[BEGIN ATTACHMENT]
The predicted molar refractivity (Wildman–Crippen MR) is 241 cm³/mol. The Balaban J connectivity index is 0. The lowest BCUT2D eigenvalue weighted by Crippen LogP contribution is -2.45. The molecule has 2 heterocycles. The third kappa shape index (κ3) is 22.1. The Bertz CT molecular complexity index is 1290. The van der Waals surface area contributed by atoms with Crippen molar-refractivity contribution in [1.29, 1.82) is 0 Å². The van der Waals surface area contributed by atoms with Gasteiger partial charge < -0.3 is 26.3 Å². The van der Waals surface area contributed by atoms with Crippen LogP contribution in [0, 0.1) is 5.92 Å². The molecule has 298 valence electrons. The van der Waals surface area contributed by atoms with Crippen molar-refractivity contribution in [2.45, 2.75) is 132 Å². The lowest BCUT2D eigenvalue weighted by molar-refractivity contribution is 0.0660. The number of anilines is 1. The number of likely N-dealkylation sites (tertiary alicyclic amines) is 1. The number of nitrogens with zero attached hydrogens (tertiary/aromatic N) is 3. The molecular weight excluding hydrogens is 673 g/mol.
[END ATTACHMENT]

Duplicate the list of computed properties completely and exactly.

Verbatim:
The predicted molar refractivity (Wildman–Crippen MR) is 241 cm³/mol. The Balaban J connectivity index is 0. The lowest BCUT2D eigenvalue weighted by Crippen LogP contribution is -2.45. The molecule has 2 heterocycles. The third kappa shape index (κ3) is 22.1. The Bertz CT molecular complexity index is 1290. The van der Waals surface area contributed by atoms with Crippen molar-refractivity contribution in [1.29, 1.82) is 0 Å². The van der Waals surface area contributed by atoms with Gasteiger partial charge < -0.3 is 26.3 Å². The van der Waals surface area contributed by atoms with Crippen LogP contribution in [0, 0.1) is 5.92 Å². The molecule has 298 valence electrons. The van der Waals surface area contributed by atoms with Crippen molar-refractivity contribution in [2.45, 2.75) is 132 Å². The lowest BCUT2D eigenvalue weighted by molar-refractivity contribution is 0.0660. The number of anilines is 1. The number of likely N-dealkylation sites (tertiary alicyclic amines) is 1. The number of nitrogens with zero attached hydrogens (tertiary/aromatic N) is 3. The molecular weight excluding hydrogens is 673 g/mol.